Japan’s biggest crypto exchange halts withdrawals

Crypto Regulation
Japan’s biggest crypto exchange halts withdrawals

Liquid Global, a lesser-known cryptocurrency exchange acquired by FTX, has announced the suspension of withdrawals beginning on November 15. The action corresponds with the recent FTX bankruptcy filing.

FTX robbed about $450M

According to their official statement, Liquid Exchange (Quoine Pte.) is blocking all withdrawals – both fiat and cryptocurrency – due to the Chapter 11 filing by FTX Trading International, the ultimate beneficial owner of Quoine Pte. Ltd.

Shortly after declaring bankruptcy last week, hackers robbed FTX of more than $450 million worth of assets as Liquid Global banned crypto withdrawals as a precaution.

The platform resumed its services that day after thoroughly inspecting the internal systems for security flaws. Liquid made it clear that the most recent suspension had nothing to do with security.

The recent actions are “not a security-related halt,” the exchange said, adding that it will provide more details later. Additionally, the company advised consumers to hold off on making any deposits in fiat or cryptocurrency until additional information was available.

Withdrawals in fiat and cryptocurrencies have been put on hold on Liquid Global in accordance with the rules of the voluntary Chapter 11 proceedings in the US.

About Liquid

FTX purchased the Japanese cryptocurrency exchange, Liquid in April of this year. The agreement was initially declared in February, and its conclusion was targeted for the end of March.

Prior to stablecoins, CEO Mike Kayamori attributed the delay to “some human errors” and existing international wire transfers, calling the system “fundamentally dysfunctional.”

Prior to the full transaction, Liquid Global received $120 million from FTX as compensation for a security breach that destroyed crypto assets worth $90 million.

To increase capital formation projects and provide liquidity, the Sam Bankman-Fry-led exchange secured debt financing.

In the meantime, there may be over a million creditors for FTX, according to recent reports.

Through its Japanese operating organization, Quoine Corporation, Liquid, a major cryptocurrency exchange founded in 2014, is authorized under the Payment Services Act of Japan.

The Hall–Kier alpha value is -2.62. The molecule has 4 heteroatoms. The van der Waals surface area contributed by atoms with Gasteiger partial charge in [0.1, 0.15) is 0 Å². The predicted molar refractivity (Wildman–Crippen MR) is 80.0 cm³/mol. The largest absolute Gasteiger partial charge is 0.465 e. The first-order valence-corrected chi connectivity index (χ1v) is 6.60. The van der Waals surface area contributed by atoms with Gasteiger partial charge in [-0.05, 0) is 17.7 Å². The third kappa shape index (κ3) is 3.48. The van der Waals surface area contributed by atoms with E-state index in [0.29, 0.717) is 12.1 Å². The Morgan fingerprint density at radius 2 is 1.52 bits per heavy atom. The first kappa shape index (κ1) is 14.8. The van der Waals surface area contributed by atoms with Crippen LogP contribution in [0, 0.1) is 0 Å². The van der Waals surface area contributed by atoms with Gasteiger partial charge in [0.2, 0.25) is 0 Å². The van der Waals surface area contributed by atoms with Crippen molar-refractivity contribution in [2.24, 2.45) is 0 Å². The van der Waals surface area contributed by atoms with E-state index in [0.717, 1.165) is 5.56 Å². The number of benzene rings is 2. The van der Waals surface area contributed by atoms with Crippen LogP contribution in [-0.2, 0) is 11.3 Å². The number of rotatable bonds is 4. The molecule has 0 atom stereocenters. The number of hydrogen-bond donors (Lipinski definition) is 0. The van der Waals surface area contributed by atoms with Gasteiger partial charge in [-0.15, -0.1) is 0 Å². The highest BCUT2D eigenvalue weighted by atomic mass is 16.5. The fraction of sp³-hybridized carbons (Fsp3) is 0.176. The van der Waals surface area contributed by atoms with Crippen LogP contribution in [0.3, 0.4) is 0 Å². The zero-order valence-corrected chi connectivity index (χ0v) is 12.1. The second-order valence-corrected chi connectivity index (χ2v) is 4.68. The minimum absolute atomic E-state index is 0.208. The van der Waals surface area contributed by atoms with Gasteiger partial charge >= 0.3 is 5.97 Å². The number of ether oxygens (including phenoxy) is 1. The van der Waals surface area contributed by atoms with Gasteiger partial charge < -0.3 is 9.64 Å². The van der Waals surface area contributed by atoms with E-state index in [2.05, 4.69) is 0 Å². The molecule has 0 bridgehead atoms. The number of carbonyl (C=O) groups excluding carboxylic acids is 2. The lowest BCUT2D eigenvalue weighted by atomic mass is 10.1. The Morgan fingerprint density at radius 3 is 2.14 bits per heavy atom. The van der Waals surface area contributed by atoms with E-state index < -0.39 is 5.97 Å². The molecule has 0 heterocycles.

The Monetary Authority of Singapore (MAS) is currently assessing Quoine’s open application, although the regulator stated this week that the FTX developments will be taken into consideration.

Following the exchange’s decision to stop accepting withdrawals, QASH, Liquid’s native coin, is down more than 25%.

Sam Bankman-Fried takes down the ‘assets are fine’ deluge on Twitter

The founder and CEO of the controversial cryptocurrency exchange FTX, Sam Bankman-Fried, appears to have amended his remarks regarding the security of client holdings on FTX.

In an attempt to reassure clients that FTX and the assets on the platform were “OK,” Bankman-Fried erased a discussion on Twitter.

On November 7, the CEO of FTX posted a series of four tweets declaring that FTX has “enough to cover all customer holdings.” Bankman-Fried added that the company has been processing all withdrawals and “will continue to be” and that it has not invested client assets.

The now-deleted tweet stated, “We have a long history of protecting client assets, and that is still the case today.”

Follow Us on Google News

Read more about

Wayne Jones

Wayne is an all-rounded cryptocurrency writer who has written for several publications in the fintech industry. Having graduated from the University of Essex Colchester, he developed a passion for blockchain technology and has been curious about how the blockchain can modify the traditional financial industry.